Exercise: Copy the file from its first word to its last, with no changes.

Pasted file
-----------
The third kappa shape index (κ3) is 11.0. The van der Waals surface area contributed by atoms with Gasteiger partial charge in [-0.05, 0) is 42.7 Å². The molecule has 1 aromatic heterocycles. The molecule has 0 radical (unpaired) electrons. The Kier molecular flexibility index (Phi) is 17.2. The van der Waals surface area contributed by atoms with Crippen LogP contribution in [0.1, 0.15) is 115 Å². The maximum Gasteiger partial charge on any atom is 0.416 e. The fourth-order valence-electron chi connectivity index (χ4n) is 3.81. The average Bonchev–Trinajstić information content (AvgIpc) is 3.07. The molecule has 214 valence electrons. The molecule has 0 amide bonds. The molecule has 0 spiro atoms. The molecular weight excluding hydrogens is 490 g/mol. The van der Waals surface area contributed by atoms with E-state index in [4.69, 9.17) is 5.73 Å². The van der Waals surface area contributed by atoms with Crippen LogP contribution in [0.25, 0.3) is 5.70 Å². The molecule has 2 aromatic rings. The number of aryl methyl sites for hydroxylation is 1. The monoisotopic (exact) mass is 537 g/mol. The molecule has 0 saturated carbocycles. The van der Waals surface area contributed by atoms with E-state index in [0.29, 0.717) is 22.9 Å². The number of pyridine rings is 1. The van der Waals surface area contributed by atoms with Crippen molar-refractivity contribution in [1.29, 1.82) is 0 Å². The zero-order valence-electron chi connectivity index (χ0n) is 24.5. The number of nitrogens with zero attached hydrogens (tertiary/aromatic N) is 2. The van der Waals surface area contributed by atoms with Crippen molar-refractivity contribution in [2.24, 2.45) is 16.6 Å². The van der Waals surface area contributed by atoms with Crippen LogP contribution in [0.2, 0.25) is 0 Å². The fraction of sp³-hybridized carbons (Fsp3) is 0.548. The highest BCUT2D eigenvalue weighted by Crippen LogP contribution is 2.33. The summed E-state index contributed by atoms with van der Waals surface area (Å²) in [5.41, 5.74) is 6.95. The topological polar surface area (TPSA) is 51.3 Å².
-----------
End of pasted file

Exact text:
The third kappa shape index (κ3) is 11.0. The van der Waals surface area contributed by atoms with Gasteiger partial charge in [-0.05, 0) is 42.7 Å². The molecule has 1 aromatic heterocycles. The molecule has 0 radical (unpaired) electrons. The Kier molecular flexibility index (Phi) is 17.2. The van der Waals surface area contributed by atoms with Crippen LogP contribution in [0.1, 0.15) is 115 Å². The maximum Gasteiger partial charge on any atom is 0.416 e. The fourth-order valence-electron chi connectivity index (χ4n) is 3.81. The average Bonchev–Trinajstić information content (AvgIpc) is 3.07. The molecule has 214 valence electrons. The molecule has 0 amide bonds. The molecule has 0 spiro atoms. The molecular weight excluding hydrogens is 490 g/mol. The van der Waals surface area contributed by atoms with E-state index in [4.69, 9.17) is 5.73 Å². The van der Waals surface area contributed by atoms with Crippen LogP contribution in [0.25, 0.3) is 5.70 Å². The molecule has 2 aromatic rings. The number of aryl methyl sites for hydroxylation is 1. The monoisotopic (exact) mass is 537 g/mol. The molecule has 0 saturated carbocycles. The van der Waals surface area contributed by atoms with E-state index in [0.29, 0.717) is 22.9 Å². The number of pyridine rings is 1. The van der Waals surface area contributed by atoms with Crippen molar-refractivity contribution in [1.29, 1.82) is 0 Å². The zero-order valence-electron chi connectivity index (χ0n) is 24.5. The number of nitrogens with zero attached hydrogens (tertiary/aromatic N) is 2. The van der Waals surface area contributed by atoms with Crippen molar-refractivity contribution in [2.24, 2.45) is 16.6 Å². The van der Waals surface area contributed by atoms with Crippen LogP contribution in [0.2, 0.25) is 0 Å². The fraction of sp³-hybridized carbons (Fsp3) is 0.548. The highest BCUT2D eigenvalue weighted by Crippen LogP contribution is 2.33. The summed E-state index contributed by atoms with van der Waals surface area (Å²) in [5.41, 5.74) is 6.95. The topological polar surface area (TPSA) is 51.3 Å².